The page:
30 April 2020 | Judicial Body: European Union: Court of Justice of the European Union | Document type: Case Law | Legal Instrument: 2004 Qualification Directive (EU) | Topic(s): Cessation clauses - Changes of circumstances in home country - EU Qualification Directive - State protection | Countries: Somalia - United Kingdom of Great Britain and Northern Ireland
|Campaign Update, January 2020 - March 2020|
CASE OF Z.A. AND OTHERS v. RUSSIA (Applications nos. 61411/15, 61420/15, 61427/15 and 3028/16) (Grand Chamber)
The Court found in particular that Article 5 was applicable to the applicants’ case as their presence in the transit zone had not been voluntary; they had been left to their own devices for the entire period of their stay, which had lasted between five and 19 months depending on the applicant; there had been no realistic prospect of them being able to leave the zone; and the authorities had not adhered to the domestic legislation on the reception of asylum-seekers. Given the absence of a legal basis for their being confined to the transit zone, a situation made worse by them being impeded in accessing the asylum system, the Court concluded that there had been a violation of the applicants’ rights protected by Article 5 § 1. The conditions the applicants had lived in had also been appalling: they had had to sleep in the transit zone, a busy and constantly lit area, with no access to washing or cooking facilities. There had thus also been a breach of Article 3 as their treatment had been degrading.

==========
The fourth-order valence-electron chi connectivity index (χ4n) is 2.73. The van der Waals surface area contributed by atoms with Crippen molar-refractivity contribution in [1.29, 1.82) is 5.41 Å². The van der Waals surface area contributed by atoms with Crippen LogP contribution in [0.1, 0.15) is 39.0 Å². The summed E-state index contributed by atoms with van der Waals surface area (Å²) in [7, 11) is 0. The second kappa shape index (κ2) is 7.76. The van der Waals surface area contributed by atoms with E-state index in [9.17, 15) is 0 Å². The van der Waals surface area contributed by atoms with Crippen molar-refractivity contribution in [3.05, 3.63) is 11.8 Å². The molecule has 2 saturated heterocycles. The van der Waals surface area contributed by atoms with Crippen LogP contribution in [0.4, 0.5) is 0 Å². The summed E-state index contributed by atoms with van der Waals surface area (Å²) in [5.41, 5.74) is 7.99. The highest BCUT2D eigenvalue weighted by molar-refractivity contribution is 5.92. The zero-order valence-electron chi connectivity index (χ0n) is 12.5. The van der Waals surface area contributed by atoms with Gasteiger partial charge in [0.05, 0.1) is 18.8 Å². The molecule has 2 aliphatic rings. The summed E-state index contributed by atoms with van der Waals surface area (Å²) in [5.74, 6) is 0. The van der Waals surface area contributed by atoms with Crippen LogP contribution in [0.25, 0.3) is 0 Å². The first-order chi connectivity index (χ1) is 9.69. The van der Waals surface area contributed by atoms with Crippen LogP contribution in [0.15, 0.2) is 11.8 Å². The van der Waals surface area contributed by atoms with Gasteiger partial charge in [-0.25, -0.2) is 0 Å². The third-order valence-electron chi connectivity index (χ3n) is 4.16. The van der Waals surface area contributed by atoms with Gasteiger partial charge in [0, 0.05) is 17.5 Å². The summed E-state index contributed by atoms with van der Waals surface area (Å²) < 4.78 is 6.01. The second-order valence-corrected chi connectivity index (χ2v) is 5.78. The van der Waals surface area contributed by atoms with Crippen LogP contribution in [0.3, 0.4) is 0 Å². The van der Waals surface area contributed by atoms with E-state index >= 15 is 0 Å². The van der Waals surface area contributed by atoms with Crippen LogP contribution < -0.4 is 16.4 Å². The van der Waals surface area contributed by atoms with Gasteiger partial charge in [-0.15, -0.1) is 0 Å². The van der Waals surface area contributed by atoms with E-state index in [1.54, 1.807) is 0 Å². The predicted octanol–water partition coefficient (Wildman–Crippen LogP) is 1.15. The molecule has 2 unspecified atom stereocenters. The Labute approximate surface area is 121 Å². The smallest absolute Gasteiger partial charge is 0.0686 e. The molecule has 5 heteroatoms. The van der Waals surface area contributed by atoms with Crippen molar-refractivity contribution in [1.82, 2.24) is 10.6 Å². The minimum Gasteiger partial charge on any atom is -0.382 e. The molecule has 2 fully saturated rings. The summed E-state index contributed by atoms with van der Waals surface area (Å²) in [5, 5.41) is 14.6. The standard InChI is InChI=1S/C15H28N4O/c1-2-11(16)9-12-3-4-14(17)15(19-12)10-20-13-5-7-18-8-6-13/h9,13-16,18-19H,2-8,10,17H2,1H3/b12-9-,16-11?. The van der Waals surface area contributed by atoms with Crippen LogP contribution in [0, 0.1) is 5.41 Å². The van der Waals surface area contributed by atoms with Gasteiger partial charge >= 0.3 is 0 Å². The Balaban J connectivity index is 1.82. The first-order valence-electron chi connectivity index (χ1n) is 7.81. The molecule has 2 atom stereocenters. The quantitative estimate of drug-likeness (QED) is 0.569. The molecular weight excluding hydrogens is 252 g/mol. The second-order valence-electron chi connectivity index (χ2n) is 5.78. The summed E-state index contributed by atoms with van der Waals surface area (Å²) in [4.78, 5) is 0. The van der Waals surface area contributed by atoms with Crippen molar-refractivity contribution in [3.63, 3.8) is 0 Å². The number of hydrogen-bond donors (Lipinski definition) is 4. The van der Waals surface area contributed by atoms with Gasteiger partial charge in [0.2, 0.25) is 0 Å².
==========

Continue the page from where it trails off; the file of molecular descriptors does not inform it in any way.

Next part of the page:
21 November 2019 | Judicial Body: Council of Europe: European Court of Human Rights | Document type: Case Law | Legal Instrument: 1950 European Convention on Human Rights (ECHR) | Topic(s): Airports - Arbitrary arrest and detention - Freedom from torture, inhuman and degrading treatment - Prison or detention conditions - Right to liberty and security - Transit | Countries: Iraq - Palestine, State of - Russian Federation - Somalia - Syrian Arab Republic
SB (refugee revocation; IDP camps) Somalia  UKUT 00358 (IAC)
(1) In Secretary of State for the Home Department v MS (Somalia)  EWCA Civ 1345, the Court of Appeal has authoritatively decided that refugee status can be revoked on the basis that the refugee now has the ability to relocate internally within the country of their nationality or former habitual residence. The authoritative status of the Court of Appeal’s judgments in MS (Somalia) is not affected by the fact that counsel for MS conceded that internal relocation could in principle lead to cessation of refugee status. There is also nothing in the House of Lords’ opinions in R (Hoxha) v Special Adjudicator and Another  UKHL 19 that compels a contrary conclusion to that reached by the Court of Appeal. (2) The conclusion of the Court of Appeal in Secretary of State for the Home Department v Said  EWCA Civ 442 was that the country guidance in MOJ & Ors (Return to Mogadishu) Somalia CG  UKUT 00442 (IAC) did not include any finding that a person who finds themselves in an IDP camp is thereby likely to face Article 3 ECHR harm (having regard to the high threshold established by D v United Kingdom (1997) 24 EHRR 43 and N v United Kingdom (2008) 47 EHRR 39). Although that conclusion may have been obiter, it was confirmed by Hamblen LJ in MS (Somalia). There is nothing in the country guidance in AA and Others (conflict; humanitarian crisis; returnees; FGM) Somalia  UKUT 00445 (IAC) that requires a different view to be taken of the position of such a person. It will be an error of law for a judge to refuse to follow the Court of Appeal’s conclusion on this issue.
18 November 2019 | Judicial Body: United Kingdom: Upper Tribunal (Immigration and Asylum Chamber) | Document type: Case Law | Topic(s): Cessation clauses - Internal flight alternative (IFA) / Internal relocation alternative (IRA) / Internal protection alternative (IPA) | Countries: Somalia - United Kingdom of Great Britain and Northern Ireland
|Background Note on Gender Equality, Nationality Laws and Statelessness 2019|